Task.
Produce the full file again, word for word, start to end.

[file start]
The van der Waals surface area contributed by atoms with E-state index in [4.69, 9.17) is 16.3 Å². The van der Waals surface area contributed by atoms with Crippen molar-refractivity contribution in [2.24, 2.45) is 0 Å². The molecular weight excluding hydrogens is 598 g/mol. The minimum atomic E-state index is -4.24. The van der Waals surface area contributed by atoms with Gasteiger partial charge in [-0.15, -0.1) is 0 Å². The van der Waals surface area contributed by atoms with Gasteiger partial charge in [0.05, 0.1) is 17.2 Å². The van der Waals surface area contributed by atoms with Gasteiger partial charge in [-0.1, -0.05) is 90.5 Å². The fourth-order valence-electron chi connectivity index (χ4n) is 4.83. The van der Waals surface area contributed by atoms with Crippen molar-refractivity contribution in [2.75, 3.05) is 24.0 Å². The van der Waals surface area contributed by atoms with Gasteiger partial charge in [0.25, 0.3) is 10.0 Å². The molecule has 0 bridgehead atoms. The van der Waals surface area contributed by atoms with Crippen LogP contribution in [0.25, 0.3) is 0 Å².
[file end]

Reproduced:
The van der Waals surface area contributed by atoms with E-state index in [4.69, 9.17) is 16.3 Å². The van der Waals surface area contributed by atoms with Crippen molar-refractivity contribution in [2.24, 2.45) is 0 Å². The molecular weight excluding hydrogens is 598 g/mol. The minimum atomic E-state index is -4.24. The van der Waals surface area contributed by atoms with Gasteiger partial charge in [-0.15, -0.1) is 0 Å². The van der Waals surface area contributed by atoms with Gasteiger partial charge in [0.05, 0.1) is 17.2 Å². The van der Waals surface area contributed by atoms with Gasteiger partial charge in [-0.1, -0.05) is 90.5 Å². The fourth-order valence-electron chi connectivity index (χ4n) is 4.83. The van der Waals surface area contributed by atoms with Crippen molar-refractivity contribution in [2.75, 3.05) is 24.0 Å². The van der Waals surface area contributed by atoms with Gasteiger partial charge in [0.25, 0.3) is 10.0 Å². The molecule has 0 bridgehead atoms. The van der Waals surface area contributed by atoms with Crippen LogP contribution in [0.25, 0.3) is 0 Å².